Rom-Com Opera: Donizetti's L’Elisir d’Amore


Three years already since my last opera review?!  I feel bad about that and intend to start making it right, firstly with this review of L'Elisir d'Amore ("The Elixir of Love") by Gaetano Donizetti, of Lucia di Lammermoor fame.

Some backstory for newer readers: I've been enjoying operas at the local movie theater, streamed live from the Met, since 2012.  It's a wonderful weekend "excursion" - my cousin, also an opera fan, has joined me in the last couple of years, and I've succeeded in getting my sister and brother interested as well.  Tickets run around $30, but for a 2-4 hour show and the quality of the productions, you definitely get your money's worth.  (That said, I usually only go to 2-3 per season, for budgetary reasons.)

The story of L'Elisir d'Amore is a classic love triangle - a rich, carefree lady named Adina (sung by Pretty Yende) is being aggressively wooed by an arrogant but dashing sergeant, Belcore (baritone Davide Luciano).  Meanwhile, the young peasant Nemorino (Matthew Polenzani) is also pining after Adina and will do anything to get her attention.  A traveling salesman posing as a "Dr" Dulcamara (Ildebrando D'Arcangelo) sees an opportunity to sell Nemorino his special love potion, an elixir that is guaranteed to make all the ladies fall in love with him - including, of course, Adina.


Dramatic operas are more my cup of tea, so when L'Elisir d'Amore came up, I was drawn to it mainly because I loved Donizetti's music in Lucia. I was not disappointed - Donizetti's elegant bel canto melodies bring a level of class to a story that is otherwise pretty cheesy.  Most casual listeners will recognize Nemorino's aria, "Una Furtiva Lagrima," - in fact, I'd guess it's many opera fans' first favorite tenor aria.  Polenzani's rendition is not virtuosic, yet it's quite touching, in a way that fits the character very well.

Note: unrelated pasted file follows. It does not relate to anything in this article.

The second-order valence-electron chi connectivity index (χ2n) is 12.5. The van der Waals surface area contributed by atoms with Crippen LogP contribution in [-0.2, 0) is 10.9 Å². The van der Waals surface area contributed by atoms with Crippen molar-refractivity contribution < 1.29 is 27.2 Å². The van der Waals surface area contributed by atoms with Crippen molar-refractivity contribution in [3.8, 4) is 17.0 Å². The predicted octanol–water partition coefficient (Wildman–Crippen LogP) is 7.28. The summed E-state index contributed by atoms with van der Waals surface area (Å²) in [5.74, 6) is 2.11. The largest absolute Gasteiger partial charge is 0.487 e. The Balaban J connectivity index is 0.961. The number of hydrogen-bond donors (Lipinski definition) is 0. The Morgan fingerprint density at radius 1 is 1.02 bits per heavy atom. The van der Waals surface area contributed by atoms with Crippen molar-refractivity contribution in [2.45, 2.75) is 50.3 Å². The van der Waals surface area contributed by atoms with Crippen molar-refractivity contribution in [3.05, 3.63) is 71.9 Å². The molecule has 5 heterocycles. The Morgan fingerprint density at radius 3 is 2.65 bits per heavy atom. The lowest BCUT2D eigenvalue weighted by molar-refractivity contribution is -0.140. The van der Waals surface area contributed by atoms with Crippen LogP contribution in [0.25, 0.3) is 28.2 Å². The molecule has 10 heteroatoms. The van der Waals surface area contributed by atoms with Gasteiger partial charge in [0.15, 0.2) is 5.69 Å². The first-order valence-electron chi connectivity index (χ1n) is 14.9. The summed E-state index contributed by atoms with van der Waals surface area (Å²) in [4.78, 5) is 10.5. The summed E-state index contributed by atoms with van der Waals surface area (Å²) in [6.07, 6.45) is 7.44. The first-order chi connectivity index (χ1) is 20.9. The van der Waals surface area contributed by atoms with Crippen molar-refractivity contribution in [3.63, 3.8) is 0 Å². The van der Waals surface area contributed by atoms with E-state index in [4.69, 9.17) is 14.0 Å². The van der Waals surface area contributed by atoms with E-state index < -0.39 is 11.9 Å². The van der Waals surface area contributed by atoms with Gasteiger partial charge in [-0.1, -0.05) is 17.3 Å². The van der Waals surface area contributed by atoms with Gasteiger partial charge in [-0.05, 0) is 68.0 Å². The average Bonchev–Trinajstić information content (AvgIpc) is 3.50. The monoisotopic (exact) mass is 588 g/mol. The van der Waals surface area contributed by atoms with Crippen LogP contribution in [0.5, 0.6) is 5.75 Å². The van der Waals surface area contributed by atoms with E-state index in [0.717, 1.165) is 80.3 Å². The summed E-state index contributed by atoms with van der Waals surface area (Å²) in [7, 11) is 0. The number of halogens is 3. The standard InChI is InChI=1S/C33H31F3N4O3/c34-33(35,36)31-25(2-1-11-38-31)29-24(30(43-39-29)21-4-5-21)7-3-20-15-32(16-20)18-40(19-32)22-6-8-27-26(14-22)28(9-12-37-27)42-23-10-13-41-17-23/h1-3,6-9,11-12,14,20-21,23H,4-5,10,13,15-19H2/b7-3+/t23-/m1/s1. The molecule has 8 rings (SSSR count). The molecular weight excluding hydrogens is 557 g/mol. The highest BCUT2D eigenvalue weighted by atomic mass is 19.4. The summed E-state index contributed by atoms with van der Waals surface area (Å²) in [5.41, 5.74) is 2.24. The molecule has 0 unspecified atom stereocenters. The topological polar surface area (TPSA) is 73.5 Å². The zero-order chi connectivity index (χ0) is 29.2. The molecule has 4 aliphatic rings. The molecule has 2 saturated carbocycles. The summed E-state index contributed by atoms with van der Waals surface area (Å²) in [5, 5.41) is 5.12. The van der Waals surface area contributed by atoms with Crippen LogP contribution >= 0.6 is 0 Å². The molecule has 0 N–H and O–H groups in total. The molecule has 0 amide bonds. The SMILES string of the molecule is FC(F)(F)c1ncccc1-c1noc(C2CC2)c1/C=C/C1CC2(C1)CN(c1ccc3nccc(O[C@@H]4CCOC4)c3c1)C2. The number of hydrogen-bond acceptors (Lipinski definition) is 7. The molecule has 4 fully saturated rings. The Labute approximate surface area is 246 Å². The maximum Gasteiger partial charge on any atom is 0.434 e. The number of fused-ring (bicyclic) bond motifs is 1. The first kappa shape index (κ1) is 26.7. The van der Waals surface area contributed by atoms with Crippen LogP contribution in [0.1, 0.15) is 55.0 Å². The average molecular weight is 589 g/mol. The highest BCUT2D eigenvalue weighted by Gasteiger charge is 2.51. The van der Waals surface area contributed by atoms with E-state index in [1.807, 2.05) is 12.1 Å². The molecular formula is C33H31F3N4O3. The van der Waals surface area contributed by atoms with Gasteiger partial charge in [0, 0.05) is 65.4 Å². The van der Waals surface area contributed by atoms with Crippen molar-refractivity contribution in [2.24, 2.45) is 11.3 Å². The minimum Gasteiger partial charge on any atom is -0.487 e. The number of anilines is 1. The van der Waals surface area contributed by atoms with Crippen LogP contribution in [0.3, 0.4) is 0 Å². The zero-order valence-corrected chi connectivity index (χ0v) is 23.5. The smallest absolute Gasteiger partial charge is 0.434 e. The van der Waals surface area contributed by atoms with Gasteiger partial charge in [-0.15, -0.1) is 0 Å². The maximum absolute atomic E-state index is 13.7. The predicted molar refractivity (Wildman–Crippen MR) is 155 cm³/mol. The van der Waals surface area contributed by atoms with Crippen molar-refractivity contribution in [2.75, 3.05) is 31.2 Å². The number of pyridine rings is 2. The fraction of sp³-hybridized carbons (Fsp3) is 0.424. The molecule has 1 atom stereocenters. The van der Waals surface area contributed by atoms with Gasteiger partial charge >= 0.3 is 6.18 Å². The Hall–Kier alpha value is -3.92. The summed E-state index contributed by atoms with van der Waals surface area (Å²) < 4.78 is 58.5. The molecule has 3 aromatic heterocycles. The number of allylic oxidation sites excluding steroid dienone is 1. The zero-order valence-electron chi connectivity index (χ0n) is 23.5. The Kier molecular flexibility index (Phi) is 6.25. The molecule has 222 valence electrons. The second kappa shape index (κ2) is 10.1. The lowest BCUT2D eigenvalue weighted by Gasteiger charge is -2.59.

In contrast, much of the humor of the story comes from Dulcamara, and D'Arcangelo stole the show at times with his suave fast-talking (er, singing).  Yende as the lead soprano did a fine job, though I was more impressed by her acting skills as the flirty yet affectionate Adina.  She is a natural for these Live in HD shows, where the close-up camera angles capture every emotion of the performer, something opera singers of the past did not need to think about.  (It used to be that over-exaggerated facial expressions were necessary to reach far into the auditorium - now, subtlety is imperative for televised or filmed productions.)

While not my favorite opera, L'Elisir d'Amore was pretty fun for a lighthearted story, and I would be open to going to more comedies in the future.

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